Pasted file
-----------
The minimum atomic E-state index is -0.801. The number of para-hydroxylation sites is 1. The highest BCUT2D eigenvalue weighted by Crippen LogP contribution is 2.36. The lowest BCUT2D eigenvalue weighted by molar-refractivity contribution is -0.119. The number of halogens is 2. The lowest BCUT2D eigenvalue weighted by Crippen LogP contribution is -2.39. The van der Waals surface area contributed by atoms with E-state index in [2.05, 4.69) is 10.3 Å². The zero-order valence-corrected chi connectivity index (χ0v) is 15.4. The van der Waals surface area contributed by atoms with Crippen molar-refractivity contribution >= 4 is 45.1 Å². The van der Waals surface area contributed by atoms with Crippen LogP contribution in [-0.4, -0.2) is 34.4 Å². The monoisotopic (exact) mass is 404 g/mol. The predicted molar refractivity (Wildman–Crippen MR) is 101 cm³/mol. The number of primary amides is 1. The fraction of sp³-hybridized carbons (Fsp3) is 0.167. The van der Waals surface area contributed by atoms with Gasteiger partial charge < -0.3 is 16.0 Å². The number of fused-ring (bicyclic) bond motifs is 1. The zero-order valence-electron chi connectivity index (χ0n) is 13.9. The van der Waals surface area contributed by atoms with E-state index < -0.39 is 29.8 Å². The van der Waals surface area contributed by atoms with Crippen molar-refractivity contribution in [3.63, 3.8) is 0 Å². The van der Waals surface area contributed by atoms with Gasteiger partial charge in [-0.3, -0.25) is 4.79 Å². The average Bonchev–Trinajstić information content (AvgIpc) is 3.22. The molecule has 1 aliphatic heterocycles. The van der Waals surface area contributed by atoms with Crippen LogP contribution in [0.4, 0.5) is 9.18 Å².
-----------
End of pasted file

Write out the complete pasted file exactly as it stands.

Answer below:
The minimum atomic E-state index is -0.801. The number of para-hydroxylation sites is 1. The highest BCUT2D eigenvalue weighted by Crippen LogP contribution is 2.36. The lowest BCUT2D eigenvalue weighted by molar-refractivity contribution is -0.119. The number of halogens is 2. The lowest BCUT2D eigenvalue weighted by Crippen LogP contribution is -2.39. The van der Waals surface area contributed by atoms with E-state index in [2.05, 4.69) is 10.3 Å². The zero-order valence-corrected chi connectivity index (χ0v) is 15.4. The van der Waals surface area contributed by atoms with Crippen molar-refractivity contribution >= 4 is 45.1 Å². The van der Waals surface area contributed by atoms with Crippen LogP contribution in [-0.4, -0.2) is 34.4 Å². The monoisotopic (exact) mass is 404 g/mol. The predicted molar refractivity (Wildman–Crippen MR) is 101 cm³/mol. The number of primary amides is 1. The fraction of sp³-hybridized carbons (Fsp3) is 0.167. The van der Waals surface area contributed by atoms with Gasteiger partial charge < -0.3 is 16.0 Å². The number of fused-ring (bicyclic) bond motifs is 1. The zero-order valence-electron chi connectivity index (χ0n) is 13.9. The van der Waals surface area contributed by atoms with E-state index < -0.39 is 29.8 Å². The van der Waals surface area contributed by atoms with Crippen molar-refractivity contribution in [3.63, 3.8) is 0 Å². The van der Waals surface area contributed by atoms with Gasteiger partial charge in [-0.3, -0.25) is 4.79 Å². The average Bonchev–Trinajstić information content (AvgIpc) is 3.22. The molecule has 1 aliphatic heterocycles. The van der Waals surface area contributed by atoms with Crippen LogP contribution in [0.4, 0.5) is 9.18 Å².